Arts & Entertainment
3 min

A little time with Bruce Dow

Stratford Festival actor pays it forward

Bruce Dow plays King Herod in the Stratford Festival production of Jesus Christ Superstar. Credit: Stephen Barber
“He probably has the biggest heart in showbiz,” says Kyle Golemba, a triple-threat performer engaged in his fourth season at the Stratford Shakespeare Festival. It’s a statement that has been made of many people over the years, but, in Canadian theatre, it is perhaps most often heard uttered about Bruce Dow. 
The multi-hyphenate Dow – actor, director, teacher, coach, recording artist, cabaret performer – is igniting the stage at the Avon Theatre in Stratford this summer as King Herod in Des McAnuff’s production of Jesus Christ Superstar. Anyone who thinks Dow’s hilariously dark-comic interpretation of “Herod’s Song” is just a bit of song and dance, doesn’t know the multi-faceted Bruce Dow. 
“Everybody knows that Herod is a bit of a show stopper,” says Dow. “But I knew with Des directing it, and with Rick Fox musical directing… it would be a pretty fun adventure, and it wouldn’t be just a straight-out-of-the-box, campy Herod.”
Dow was born in Seattle, Washington, but spent his formative years in Vancouver. He completed an MFA at the University of British Columbia, with a major in directing and a minor in theatre history. He began his theatrical career as a director and created his first show in 1986 in Kamloops, BC, for the Western Canada Theatre Company. Following that, he directed productions for UBC and other West Coast companies.
When asked about the move from directing to acting, Dow reveals his mercurial side. “I’m always just excited by what comes along,” he says. “I never thought I’d end up in the original Canadian production of Les Misérables, but that’s what moved me from Vancouver to Toronto… I [played] Dying Peasant and Romantic Student Number 36,” he jokes. Following that early success, Dow experienced an eight-year period of struggle, including an ongoing battle with anorexia and bulimia. In 1998, he landed his first major role at the Stratford Festival as Sancho Panza in Susan Schulman’s production of Man of La Mancha. The experience had a liberating effect: [recovering from eating disorders] made me stop thinking, ‘If I’m like this, I’ll get to do whatever I want.’ All these roles came along that I never would have thought of, and they just landed in my lap, and I had a career.”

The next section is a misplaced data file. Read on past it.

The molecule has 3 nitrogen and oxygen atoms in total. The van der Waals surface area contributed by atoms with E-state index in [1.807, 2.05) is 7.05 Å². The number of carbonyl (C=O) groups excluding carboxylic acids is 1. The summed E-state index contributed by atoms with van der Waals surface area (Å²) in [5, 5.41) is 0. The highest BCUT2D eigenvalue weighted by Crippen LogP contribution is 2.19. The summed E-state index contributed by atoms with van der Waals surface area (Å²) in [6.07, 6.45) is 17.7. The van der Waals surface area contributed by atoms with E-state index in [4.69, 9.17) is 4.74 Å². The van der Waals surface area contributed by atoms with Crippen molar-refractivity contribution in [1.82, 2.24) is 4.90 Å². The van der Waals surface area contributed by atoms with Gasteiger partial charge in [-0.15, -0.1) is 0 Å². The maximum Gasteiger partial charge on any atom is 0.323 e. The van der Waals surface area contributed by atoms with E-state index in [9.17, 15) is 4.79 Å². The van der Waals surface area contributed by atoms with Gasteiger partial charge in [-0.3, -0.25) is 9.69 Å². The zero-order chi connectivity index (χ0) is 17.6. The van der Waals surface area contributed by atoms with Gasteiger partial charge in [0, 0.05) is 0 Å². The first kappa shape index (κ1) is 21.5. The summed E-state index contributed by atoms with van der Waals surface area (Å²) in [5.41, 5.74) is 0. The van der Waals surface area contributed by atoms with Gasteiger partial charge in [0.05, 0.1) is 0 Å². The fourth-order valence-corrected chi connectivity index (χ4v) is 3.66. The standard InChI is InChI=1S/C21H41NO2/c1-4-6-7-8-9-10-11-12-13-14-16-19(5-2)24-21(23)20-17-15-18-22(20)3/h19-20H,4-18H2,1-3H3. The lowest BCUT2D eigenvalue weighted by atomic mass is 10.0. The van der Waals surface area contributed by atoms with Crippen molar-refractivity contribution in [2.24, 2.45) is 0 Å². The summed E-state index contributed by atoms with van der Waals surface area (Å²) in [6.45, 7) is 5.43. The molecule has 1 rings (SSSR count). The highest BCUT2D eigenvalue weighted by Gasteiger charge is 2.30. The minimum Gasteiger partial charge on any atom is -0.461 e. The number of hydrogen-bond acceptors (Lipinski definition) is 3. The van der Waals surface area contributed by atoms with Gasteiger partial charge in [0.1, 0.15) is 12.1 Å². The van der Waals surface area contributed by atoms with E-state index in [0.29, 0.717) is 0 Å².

Now in his 12th season at Stratford, Dow followed up that success with roles that included The Baker in Peter Hinton’s stylized production of the musical Into the Woods, the pansexual Emcee in the Stratford production of Cabaret, Pseudolus in Sondheim’s A Funny Thing Happened on the Way to the Forum – which originated in Stratford and played Toronto’s Cannon Theatre as a part of last year’s Mirvish subscription series – and Trinculo in McAnuff’s production of The Tempest. When asked how he chooses his roles, Dow answers with a sense of wonder, typical of the open-hearted performer. “Actors always get asked, ‘What is your dream role? What do you want to play?’ and I say, ‘What have you got?’”
Dow’s process as a performer combines an American dedication to research and focus on backstory with a British approach to practical technique. This is one reason Dow’s characterizations always contain such depth; even at his most gloriously, outrageously theatrical, his characters contain multitudes.
Dow has also served as a tireless mentor to the younger generation at the festival, including hosting seminars on the business of theatre and making himself available as an audition coach. In Kyle Golemba’s apt words, “Bruce takes care of the people around him… He’s the kind of guy who will drop everything.”
Golemba and fellow Stratford company member Steve Ross approached Dow to collaborate on a video for Dan Savage’s It Gets Better anti-bullying campaign, featuring artists and technicians from the festival. Even given the extent of his role as mentor, teacher and coach to so many emerging talents, Dow seems graciously – and authentically – unaware of the effect he has on those who he has touched, both audience and collaborators alike. 
During the curtain call for the performance of Superstar that I attended, I noticed tears in Dow’s eyes during the extended standing ovation. “I always feel grateful to an audience when they move from ‘Oh, you’re fun!’ to ‘Oh, you did something to me.’ I love that feeling,” he says thoughtfully, before adding, “Also I keep expecting someone to run into the theatre and point at me and yell, ‘Fraud! Fraud! Get rid of him.’”
With a possible Broadway transfer of Superstar – which would be Dow’s fourth credit on the Great White Way – what does the future hold for Bruce Dow? “My mom had a great phrase, which is ‘Life takes you by the tail and swings’ and I seem to have been living by that… far too much for my liking!” he says with a warm chuckle.
 Watch the It Gets Better video that includes Dow: